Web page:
Electric voltage from quantum mechanical electron spin
Researchers at the Technische Universität Ilmenau have succeeded in using the intrinsic angular momentum of electrons - the so-called electron spin, or spin for short - to generate electric voltage. The measured voltages are still tiny, but the scientists hope that their work will enable them to create high-performance batteries of the future. The research work of the team headed by Prof. Christian Cierpka and Prof. Jörg Schumacher from the Institute of Thermodynamics and Fluid Mechanics has just been published in the renowned journal Physical Review Applied.
The latest generation of laptop and mobile phone memory uses findings from one of the latest research areas in nanoelectronics: spintronics. Today's data density of modern terminals would be impossible without the giant magnetoresistance, a phenomenon based on the collective dynamics of spin, the intrinsic angular momentum of electrons, which was discovered by Peter Grünberg and awarded the Nobel Prize in Physics in 2007. In the work, which has now been accepted for publication by Physical Review Applied, researchers led by Prof. Christian Cierpka and Prof. Jörg Schumacher from the TU Ilmenau investigated another spintronic effect. In a series of experiments, they verified and extended earlier investigations by a Japanese research group from Sendai for the first time: With the help of the collective coupling of the spins to flow vortices, an electrical voltage was generated.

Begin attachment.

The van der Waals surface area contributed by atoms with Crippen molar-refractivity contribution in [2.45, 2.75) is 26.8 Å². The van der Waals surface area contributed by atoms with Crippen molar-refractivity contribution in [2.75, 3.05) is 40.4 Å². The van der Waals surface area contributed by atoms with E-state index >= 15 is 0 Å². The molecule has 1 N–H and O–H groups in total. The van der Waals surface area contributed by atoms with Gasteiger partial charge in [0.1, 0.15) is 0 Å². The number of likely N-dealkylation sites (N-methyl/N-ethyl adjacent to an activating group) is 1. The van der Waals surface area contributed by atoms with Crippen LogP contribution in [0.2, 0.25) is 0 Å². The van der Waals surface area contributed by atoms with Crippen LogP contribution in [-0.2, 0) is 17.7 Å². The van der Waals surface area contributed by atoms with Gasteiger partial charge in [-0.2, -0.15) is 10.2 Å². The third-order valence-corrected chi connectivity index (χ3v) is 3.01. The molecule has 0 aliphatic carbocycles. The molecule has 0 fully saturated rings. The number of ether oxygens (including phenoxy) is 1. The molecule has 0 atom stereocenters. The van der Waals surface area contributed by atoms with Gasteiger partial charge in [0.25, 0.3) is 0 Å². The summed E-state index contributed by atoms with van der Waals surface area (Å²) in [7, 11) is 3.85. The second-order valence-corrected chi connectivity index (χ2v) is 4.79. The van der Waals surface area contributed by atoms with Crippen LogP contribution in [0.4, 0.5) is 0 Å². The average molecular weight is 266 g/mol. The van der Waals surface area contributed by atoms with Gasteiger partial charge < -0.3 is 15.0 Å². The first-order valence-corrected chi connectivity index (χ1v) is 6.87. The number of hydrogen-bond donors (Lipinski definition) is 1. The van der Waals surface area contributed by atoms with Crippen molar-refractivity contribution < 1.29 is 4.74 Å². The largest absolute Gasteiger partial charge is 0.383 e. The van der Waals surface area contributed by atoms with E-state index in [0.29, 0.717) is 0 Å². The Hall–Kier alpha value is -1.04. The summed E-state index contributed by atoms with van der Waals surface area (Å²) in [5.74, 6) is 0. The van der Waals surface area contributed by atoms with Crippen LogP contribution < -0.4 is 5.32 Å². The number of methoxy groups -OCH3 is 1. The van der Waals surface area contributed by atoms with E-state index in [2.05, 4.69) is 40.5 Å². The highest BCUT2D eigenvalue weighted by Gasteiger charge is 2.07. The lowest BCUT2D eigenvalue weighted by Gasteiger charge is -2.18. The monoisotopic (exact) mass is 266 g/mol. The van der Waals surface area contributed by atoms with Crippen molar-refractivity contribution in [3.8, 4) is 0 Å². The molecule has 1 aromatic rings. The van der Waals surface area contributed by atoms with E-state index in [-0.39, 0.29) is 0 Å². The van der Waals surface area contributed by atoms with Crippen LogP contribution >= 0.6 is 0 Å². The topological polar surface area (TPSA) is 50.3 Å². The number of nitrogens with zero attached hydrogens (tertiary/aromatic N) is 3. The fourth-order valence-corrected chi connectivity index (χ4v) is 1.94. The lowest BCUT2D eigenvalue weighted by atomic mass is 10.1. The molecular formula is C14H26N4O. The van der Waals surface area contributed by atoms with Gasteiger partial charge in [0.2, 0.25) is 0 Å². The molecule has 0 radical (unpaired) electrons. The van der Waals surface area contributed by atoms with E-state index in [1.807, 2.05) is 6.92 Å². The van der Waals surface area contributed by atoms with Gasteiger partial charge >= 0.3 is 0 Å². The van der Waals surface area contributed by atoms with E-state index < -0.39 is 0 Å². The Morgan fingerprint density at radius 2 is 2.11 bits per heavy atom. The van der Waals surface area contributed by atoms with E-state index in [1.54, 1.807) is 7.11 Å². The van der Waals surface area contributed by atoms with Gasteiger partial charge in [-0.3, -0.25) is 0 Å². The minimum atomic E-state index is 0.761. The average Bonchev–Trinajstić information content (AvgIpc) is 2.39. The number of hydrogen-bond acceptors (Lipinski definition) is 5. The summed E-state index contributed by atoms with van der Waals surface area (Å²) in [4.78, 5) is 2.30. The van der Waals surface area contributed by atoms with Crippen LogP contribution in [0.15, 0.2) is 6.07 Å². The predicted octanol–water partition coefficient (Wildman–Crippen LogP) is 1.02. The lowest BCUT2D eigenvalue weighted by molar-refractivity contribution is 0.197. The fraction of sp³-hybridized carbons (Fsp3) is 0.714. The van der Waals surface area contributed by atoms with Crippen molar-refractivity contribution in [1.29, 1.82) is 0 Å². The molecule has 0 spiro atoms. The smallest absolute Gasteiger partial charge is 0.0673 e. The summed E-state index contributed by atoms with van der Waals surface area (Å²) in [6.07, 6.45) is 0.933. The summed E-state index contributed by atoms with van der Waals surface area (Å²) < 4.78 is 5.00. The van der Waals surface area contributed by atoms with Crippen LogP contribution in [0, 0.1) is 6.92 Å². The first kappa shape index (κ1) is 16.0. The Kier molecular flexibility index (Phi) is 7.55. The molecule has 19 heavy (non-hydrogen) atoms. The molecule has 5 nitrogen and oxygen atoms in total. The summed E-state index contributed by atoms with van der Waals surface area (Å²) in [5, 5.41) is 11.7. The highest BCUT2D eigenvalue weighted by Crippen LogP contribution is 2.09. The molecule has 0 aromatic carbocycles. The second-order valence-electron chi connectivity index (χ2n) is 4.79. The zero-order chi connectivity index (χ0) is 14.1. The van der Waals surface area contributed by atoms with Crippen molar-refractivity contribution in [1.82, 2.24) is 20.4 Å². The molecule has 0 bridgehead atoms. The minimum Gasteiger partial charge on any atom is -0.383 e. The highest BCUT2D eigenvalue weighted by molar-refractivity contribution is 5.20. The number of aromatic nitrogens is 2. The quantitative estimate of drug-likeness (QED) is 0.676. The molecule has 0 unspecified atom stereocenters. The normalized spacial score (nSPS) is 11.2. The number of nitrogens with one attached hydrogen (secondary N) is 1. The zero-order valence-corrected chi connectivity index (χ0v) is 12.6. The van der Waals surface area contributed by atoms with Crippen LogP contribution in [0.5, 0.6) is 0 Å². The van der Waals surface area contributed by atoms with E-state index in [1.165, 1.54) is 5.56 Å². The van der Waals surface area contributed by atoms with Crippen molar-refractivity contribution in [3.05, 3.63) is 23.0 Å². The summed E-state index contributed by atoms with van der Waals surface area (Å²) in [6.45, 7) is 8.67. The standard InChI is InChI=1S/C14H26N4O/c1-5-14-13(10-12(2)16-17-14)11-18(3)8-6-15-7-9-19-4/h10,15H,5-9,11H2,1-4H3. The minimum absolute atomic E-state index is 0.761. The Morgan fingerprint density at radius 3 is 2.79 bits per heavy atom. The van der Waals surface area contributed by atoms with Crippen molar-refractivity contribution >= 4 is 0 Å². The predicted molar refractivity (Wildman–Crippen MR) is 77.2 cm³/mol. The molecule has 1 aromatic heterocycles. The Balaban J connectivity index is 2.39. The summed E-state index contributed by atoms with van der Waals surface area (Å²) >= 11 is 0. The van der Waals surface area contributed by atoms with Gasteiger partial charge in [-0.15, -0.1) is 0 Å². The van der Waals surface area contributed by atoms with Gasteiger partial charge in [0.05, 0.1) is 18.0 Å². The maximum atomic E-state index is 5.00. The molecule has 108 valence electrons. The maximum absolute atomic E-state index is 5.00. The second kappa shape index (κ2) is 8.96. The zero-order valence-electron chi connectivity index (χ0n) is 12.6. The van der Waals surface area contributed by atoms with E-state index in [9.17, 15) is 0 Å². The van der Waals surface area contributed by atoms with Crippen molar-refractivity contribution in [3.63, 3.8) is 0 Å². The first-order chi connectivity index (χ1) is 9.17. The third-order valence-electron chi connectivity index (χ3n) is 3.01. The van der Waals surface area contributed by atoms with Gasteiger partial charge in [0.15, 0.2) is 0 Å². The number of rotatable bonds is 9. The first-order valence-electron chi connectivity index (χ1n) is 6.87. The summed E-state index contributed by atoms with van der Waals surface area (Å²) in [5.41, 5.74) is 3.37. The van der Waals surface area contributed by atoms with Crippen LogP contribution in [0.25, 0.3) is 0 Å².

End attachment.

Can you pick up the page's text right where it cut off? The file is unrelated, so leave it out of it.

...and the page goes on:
In a tube made of special glass, a capillary with a diameter of less than one millimeter, the scientists generated currents by forcing liquid metal through the tube at several atmospheres of pressure. The electrons in the liquid metal thus formed a kind of gas of freely moving charges, with the electrical voltages measured reaching values of several hundred nanovolts. The voltages were therefore only minutely small, but the Ilmenau scientists are confident that they will be able to generate significantly higher voltages if they optimise the flows so that they cause greater vortex strengths.
The researchers from the Institute for Thermodynamics and Fluid Mechanics are already thinking about the next research steps. How can the tiny tension be increased through geometric effects or nanostructured surfaces? Is it possible to optimize the configuration of the flow vortices in such a way that the collective dynamics of the electron spins is increased? Could the generated electric voltage be increased by connecting several such systems in parallel? At the exciting interface between classical physics and quantum physics, researchers Christian Cierpka and Jörg Schumacher still have to carry out a large number of experiments so that we can one day replace our familiar lithium batteries with "spintronic button cells".
The experiments were carried out as part of the "Experiment! - In Search of Daring Research Ideas" programme, the experiments were funded by the Volkswagen Foundation with 120,000 euros.
Link to the article in Physical Review Applied (Open Access):
Prof. Christian Cierpka
Institute for Thermodynamics and Fluid Mechanics
Phone: +49 3677 69-2445